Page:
I’ve been covering RESTful_ACL, an alternative to role-based authorization systems like CanCan and Declarative Authorization, for Rails applications needing to protect actions within controllers. So far we’ve set up the gem to work with our application and added authorization settings to two distinct models. This time we’ll add a new model, which is a child of one of the existing models, and look at how that affects our ACL settings.
So far the blogging app I’ve been creating in these tutorials has categories and posts. Posts belong to categories, and each have very distinct ACL settings. Now we want to add a Comment model. Posts have many comments. Comments ACLs will be based on those of their parent posts—post authors will be able to edit or delete comments added to their own posts, but not those added to other authors’ posts; administrators may edit or delete any comment; guests (non-logged in visitors) may read or add comments.
Yes, I know a polymorphic Comment model would be a more attractive solution in many cases, particularly if I had many models that needed comments. My setup here is just for the sake of demonstration and discussion, but if you need to add comments to your own apps take a look at acts_as_commentable
Let’s look at the new file for our comment and add its ACL settings:
This is similar to the ACLs we set up last time for categories and posts, with one major difference. This time we’ve set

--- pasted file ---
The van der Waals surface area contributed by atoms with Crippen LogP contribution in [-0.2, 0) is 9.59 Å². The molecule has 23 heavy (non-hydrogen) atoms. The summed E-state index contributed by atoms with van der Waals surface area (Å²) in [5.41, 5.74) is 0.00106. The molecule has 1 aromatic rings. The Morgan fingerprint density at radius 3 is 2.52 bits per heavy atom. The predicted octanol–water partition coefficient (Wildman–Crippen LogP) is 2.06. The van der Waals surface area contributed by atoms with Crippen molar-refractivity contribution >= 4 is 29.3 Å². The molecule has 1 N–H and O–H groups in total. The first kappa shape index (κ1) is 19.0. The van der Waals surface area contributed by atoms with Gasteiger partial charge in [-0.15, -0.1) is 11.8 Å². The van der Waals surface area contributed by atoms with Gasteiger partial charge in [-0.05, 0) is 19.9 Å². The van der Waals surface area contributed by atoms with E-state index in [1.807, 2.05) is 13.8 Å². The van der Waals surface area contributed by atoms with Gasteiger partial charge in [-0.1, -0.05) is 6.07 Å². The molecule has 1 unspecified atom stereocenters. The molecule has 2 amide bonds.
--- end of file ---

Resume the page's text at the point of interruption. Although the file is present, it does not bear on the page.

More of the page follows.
logical_parent, which gives me access to a comment’s corresponding post (its parent) in my ACLs. In the cases of the
is_deletable_by settings above, I allow the action to proceed if:
It’s relatively simple, but for some reason this took me awhile to fully comprehend. Before I figured it out I was creating some convoluted ACL requirements, but the use of
logical_parent has cleaned them up.
One other RESTful_ACL-related update to make, to the new controller:
From there it’s a matter of deciding how the interface might look—where should comments go, where should the comment form go, how do authorized users access the edit and destroy methods, and so on. I’m not going to post any of that here since I wanted to focus on the ACL settings, but as I built the example I created a very basic in-line view of the comments (in
post#show, underneath the body of the message, like a usual blog). I also nested my comments’ routes inside their parent posts. Since routing changes so much in Rails 3 it’s probably not worth getting into a tutorial on how I did this in my Rails 2.3.8 application.
That, in a nutshell, is RESTful_ACL. If you’ve tried other authorization solutions for your Rails applications and are interested in something that isn’t as role-based as the others, it’s worth a look. It’s been indispensable for me for the last couple of years. I have two more posts to share in this series—first, how I test that my ACLs are working using RSpec controller specs; and second, a look at how I use ACLs in Rails join models. In the meantime, if you have experience with RESTful_ACL or need clarification on anything, please drop me a comment below. Thanks again to everyone for reading.
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